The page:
ETSU Community Health Centers receive $6 million in grant funding

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The Department of Health and Human Services (HHS) announced a federal grant totaling more than $6 million over three years for the East Tennessee State University Community Health Centers.
 

Managed by the ETSU College of Nursing, the Community Health Centers are a network of nurse-managed practice sites that provide health care and outreach visits to underserved clients in the upper northeast Tennessee region. 
 

The four, non-profit community health center sites include Johnson City Community Health Center, Johnson City Downtown Day Center, Hancock County Elementary School Based Health Center and Hancock County Middle/High School Based Health Center.
 

“These community health centers give badly needed access to primary care for those who have limited means,” said Dr. Patricia Vanhook, associate dean for practice and community partnerships for ETSU’s College of Nursing. “The grant funds will help to support our mission of providing care for the underserved and underinsured of our region, including the homeless population.”
 

The Community Health Centers make health care more accessible by providing transportation and medication, as well as offering specialty services.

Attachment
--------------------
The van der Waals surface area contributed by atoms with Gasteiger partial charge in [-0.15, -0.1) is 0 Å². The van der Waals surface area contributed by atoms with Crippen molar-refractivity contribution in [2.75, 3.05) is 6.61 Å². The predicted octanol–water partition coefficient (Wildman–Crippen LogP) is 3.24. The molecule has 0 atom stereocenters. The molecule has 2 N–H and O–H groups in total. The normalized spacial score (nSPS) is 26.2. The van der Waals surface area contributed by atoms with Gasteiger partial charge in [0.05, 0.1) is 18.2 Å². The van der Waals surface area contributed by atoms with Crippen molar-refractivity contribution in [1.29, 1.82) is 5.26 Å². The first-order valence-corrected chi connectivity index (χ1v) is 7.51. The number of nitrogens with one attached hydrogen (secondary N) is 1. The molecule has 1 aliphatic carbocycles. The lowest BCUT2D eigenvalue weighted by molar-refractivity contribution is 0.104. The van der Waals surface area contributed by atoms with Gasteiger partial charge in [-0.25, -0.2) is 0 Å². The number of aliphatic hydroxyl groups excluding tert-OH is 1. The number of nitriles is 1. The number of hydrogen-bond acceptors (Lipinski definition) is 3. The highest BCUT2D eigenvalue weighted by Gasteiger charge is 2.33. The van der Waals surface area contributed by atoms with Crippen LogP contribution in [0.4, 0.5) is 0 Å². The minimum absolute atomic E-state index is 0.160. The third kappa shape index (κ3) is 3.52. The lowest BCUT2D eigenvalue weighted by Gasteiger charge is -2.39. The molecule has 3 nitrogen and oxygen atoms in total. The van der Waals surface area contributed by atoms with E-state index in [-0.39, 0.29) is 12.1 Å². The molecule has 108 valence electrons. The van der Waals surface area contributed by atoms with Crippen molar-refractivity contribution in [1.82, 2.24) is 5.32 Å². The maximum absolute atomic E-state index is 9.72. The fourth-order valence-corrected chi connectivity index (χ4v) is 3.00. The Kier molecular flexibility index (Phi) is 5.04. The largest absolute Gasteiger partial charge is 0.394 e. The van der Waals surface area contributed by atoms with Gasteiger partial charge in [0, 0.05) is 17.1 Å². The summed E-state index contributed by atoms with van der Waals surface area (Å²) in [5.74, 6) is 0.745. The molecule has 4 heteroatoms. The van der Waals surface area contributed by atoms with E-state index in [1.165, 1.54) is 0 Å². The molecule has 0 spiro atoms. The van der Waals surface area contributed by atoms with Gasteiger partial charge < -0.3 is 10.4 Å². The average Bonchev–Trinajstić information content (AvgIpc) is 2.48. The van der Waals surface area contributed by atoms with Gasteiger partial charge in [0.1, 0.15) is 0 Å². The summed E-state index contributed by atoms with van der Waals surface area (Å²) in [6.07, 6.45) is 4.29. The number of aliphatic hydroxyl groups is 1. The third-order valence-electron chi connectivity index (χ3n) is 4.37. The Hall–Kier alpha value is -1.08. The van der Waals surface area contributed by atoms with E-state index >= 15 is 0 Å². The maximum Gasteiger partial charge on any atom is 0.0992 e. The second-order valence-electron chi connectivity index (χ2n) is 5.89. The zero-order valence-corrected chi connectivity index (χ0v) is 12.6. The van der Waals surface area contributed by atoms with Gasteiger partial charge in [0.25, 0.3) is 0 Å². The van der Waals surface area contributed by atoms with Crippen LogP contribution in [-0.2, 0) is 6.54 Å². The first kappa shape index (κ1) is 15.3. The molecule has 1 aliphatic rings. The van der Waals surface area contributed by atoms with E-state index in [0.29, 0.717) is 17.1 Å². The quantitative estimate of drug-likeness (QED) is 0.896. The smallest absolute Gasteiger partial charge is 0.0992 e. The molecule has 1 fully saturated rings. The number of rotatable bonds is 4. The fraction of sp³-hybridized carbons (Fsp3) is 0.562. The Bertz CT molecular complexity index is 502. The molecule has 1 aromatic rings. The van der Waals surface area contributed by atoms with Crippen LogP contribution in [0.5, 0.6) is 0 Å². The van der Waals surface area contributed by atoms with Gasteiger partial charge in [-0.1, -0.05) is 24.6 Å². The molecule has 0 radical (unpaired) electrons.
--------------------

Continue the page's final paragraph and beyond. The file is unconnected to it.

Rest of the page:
In 2018, the four ETSU Community Health Centers had 24,138 visits from 7,044 patients. The HHS grant totals $2,063,388 per year for three years, without conditions. The funding will allow the sites to continue and expand their work. 
 

The services offered through the Community Health Centers cover a variety of health care needs. For example, the Johnson City Community Health Center (JCCHC) is a state-of-the-art interdisciplinary facility offering primary care, women’s health/OB, behavioral health, radiology and dental services. It also has an in-house charitable pharmacy and a lab. 
 

Operating as a satellite clinic of JCCHC, The Johnson City Downtown Day Center is a safe place for street and shelter homeless individuals to go during the day to receive essential services such as medical and mental health clinics, trauma and substance use disorder groups, washer/dryer services, shower services and a clothes closet. 
 

There are two community health centers in Hancock County – one located at Hancock Elementary School and the other at Hancock Middle/High School. These clinics offer primary care, urgent care and mental health services to students and the community. In January, the Hancock County Elementary Clinic received a $100,000 Health Resources & Services Administration (HRSA) grant to expand square footage in order to serve more patients.  
 

“We were thrilled to receive the HRSA grant for Hancock County in January, and now this grant of more than $6 million for all four sites will allow us to continue to provide optimal care throughout northeast Tennessee,” said Dr. Wendy Nehring, dean of ETSU’s College of Nursing. “We are grateful to receive these funds and for the support of Rep. Phil Roe, who is a strong advocate for our Community Health Centers.”

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